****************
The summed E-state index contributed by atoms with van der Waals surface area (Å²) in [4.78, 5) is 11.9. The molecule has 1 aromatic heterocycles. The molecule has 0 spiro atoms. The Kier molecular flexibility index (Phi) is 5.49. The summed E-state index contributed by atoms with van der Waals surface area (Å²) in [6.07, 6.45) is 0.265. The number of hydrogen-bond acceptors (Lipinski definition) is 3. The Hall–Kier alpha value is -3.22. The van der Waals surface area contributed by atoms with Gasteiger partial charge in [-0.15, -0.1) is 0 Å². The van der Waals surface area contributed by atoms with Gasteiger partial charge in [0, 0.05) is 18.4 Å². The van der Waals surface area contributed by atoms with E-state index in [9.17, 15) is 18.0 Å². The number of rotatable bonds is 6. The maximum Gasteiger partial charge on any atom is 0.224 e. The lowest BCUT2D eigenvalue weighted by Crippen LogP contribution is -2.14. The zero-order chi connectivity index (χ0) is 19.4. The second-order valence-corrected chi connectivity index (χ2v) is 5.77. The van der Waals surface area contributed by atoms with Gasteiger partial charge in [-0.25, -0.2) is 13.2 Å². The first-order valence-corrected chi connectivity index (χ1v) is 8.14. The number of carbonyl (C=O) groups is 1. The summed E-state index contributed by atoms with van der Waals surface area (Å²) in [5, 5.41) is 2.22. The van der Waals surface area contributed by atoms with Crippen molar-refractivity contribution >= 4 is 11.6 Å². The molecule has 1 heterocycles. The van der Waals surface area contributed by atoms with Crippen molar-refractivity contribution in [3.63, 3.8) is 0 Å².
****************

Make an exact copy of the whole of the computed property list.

The summed E-state index contributed by atoms with van der Waals surface area (Å²) in [4.78, 5) is 11.9. The molecule has 1 aromatic heterocycles. The molecule has 0 spiro atoms. The Kier molecular flexibility index (Phi) is 5.49. The summed E-state index contributed by atoms with van der Waals surface area (Å²) in [6.07, 6.45) is 0.265. The number of hydrogen-bond acceptors (Lipinski definition) is 3. The Hall–Kier alpha value is -3.22. The van der Waals surface area contributed by atoms with Gasteiger partial charge in [-0.15, -0.1) is 0 Å². The van der Waals surface area contributed by atoms with Gasteiger partial charge in [0, 0.05) is 18.4 Å². The van der Waals surface area contributed by atoms with E-state index in [9.17, 15) is 18.0 Å². The number of rotatable bonds is 6. The maximum Gasteiger partial charge on any atom is 0.224 e. The lowest BCUT2D eigenvalue weighted by Crippen LogP contribution is -2.14. The zero-order chi connectivity index (χ0) is 19.4. The second-order valence-corrected chi connectivity index (χ2v) is 5.77. The van der Waals surface area contributed by atoms with Gasteiger partial charge in [-0.25, -0.2) is 13.2 Å². The first-order valence-corrected chi connectivity index (χ1v) is 8.14. The number of carbonyl (C=O) groups is 1. The summed E-state index contributed by atoms with van der Waals surface area (Å²) in [5, 5.41) is 2.22. The van der Waals surface area contributed by atoms with Crippen molar-refractivity contribution >= 4 is 11.6 Å². The molecule has 1 heterocycles. The van der Waals surface area contributed by atoms with Crippen molar-refractivity contribution in [3.63, 3.8) is 0 Å².